PPINE

Plan Position Indicates No Echoes, referring to the fact that a radar detects no precipitation within its range.

Pre frontal trough

An elongated area of low pressure preceding a cold front. Is usually associated with a shift in wind direction and a slight temperature drop.

Precipitable water

The vertical integral of the water content in a column of the atmosphere, and is measured in millimetres. It is a measure of the amount of water that can be "wrung out" of the atmosphere. High values (above 40mm) indicate the potential for heavy rainfall.

Precipitation

Any or all of the forms of water particles, whether liquid (e.g. rain, drizzle) or solid (e.g. hail, snow), that fall from a cloud or group of clouds and reach the ground.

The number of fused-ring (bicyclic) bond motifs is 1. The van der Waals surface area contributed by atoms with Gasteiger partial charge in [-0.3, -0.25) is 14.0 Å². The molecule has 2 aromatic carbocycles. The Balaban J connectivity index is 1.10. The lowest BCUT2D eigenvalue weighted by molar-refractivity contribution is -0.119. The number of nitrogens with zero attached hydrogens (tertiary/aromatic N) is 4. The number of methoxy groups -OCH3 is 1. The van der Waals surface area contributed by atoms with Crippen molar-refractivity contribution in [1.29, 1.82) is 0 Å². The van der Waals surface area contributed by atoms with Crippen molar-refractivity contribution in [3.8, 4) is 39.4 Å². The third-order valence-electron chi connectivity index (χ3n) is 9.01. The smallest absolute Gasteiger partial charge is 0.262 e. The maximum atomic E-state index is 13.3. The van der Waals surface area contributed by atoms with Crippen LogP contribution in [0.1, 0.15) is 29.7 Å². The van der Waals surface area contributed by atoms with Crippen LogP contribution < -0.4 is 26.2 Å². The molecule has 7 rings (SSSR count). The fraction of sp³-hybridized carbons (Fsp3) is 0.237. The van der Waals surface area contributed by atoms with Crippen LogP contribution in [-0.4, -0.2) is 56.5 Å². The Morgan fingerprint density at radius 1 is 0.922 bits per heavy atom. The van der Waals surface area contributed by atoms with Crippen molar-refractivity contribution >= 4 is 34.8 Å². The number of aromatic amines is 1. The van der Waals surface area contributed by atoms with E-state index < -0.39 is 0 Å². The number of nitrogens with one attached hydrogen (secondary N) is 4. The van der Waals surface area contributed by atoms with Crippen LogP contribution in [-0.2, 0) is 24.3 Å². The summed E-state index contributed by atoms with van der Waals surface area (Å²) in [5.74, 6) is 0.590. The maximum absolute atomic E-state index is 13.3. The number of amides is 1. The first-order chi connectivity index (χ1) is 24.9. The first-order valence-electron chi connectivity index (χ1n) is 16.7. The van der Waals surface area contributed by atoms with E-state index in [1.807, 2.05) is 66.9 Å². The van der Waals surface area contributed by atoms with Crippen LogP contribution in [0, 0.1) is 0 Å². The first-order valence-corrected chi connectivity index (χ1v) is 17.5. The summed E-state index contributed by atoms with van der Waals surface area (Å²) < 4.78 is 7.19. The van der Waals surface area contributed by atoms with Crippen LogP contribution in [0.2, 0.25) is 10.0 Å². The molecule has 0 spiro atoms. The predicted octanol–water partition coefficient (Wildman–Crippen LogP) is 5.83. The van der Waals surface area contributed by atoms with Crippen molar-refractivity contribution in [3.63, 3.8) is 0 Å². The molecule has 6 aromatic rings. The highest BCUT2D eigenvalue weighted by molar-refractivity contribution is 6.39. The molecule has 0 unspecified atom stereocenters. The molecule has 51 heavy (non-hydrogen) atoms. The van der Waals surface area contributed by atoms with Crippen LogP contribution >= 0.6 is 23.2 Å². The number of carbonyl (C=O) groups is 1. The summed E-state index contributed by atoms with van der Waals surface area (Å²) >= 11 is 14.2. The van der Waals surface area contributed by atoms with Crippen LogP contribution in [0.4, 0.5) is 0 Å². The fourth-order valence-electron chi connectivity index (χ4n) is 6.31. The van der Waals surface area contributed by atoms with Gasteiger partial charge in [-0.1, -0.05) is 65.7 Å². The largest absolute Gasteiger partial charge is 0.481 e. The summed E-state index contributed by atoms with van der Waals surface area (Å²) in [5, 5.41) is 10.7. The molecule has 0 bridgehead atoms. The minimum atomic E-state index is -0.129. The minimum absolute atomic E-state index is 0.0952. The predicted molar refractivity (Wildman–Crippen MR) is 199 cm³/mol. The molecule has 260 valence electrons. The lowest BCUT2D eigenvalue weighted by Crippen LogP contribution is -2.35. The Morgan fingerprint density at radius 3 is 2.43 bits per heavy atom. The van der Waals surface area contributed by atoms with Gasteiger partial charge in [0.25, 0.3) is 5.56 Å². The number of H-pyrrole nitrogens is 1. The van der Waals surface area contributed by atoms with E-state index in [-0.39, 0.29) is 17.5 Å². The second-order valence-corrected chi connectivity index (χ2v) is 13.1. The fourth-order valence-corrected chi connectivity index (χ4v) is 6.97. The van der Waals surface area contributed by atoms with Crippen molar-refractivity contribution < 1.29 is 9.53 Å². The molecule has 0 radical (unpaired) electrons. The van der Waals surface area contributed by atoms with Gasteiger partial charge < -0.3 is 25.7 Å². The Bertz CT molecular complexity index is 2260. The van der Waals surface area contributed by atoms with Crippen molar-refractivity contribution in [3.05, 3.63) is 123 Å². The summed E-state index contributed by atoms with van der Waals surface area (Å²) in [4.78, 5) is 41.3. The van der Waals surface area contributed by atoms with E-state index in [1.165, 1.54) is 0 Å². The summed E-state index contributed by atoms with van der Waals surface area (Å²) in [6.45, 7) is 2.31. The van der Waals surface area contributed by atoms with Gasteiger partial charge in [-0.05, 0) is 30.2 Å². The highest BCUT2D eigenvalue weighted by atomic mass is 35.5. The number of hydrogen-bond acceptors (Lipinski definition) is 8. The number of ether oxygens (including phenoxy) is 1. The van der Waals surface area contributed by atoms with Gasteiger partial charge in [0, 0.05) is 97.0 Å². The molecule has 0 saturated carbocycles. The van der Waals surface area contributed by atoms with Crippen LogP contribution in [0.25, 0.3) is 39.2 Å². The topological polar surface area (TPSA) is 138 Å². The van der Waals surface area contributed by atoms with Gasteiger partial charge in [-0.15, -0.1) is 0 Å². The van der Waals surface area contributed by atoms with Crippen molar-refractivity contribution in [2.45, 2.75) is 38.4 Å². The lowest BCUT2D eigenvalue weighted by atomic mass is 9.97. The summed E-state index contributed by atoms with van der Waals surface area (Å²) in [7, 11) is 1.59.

Duration of precipitation

  • Brief: Short duration.
  • Intermittent: Precipitation which ceases at times.
  • Occasional: Precipitation which while not frequent, is recurrent.
  • Frequent: Showers occurring regularly and often.
  • Continuous: Precipitation which does not cease, or ceases only briefly.
  • Periods of rain: Rain is expected to fall most of the time, but there will be breaks.
Distribution of showers and precipitation
  • Few: Indicating timing not an area.
  • Isolated: Showers which are well separated in space during a given period.
  • Local: Restricted to reatively small areas.
  • Patchy: Occurring irregularly over an area.
  • Scattered: Irregularly distributed over an area. Showers which while not widespread, can occur anywhere in an area. Implies a slightly greater incidence than isolated.
  • Widespread: Occurring extensively throughout an area.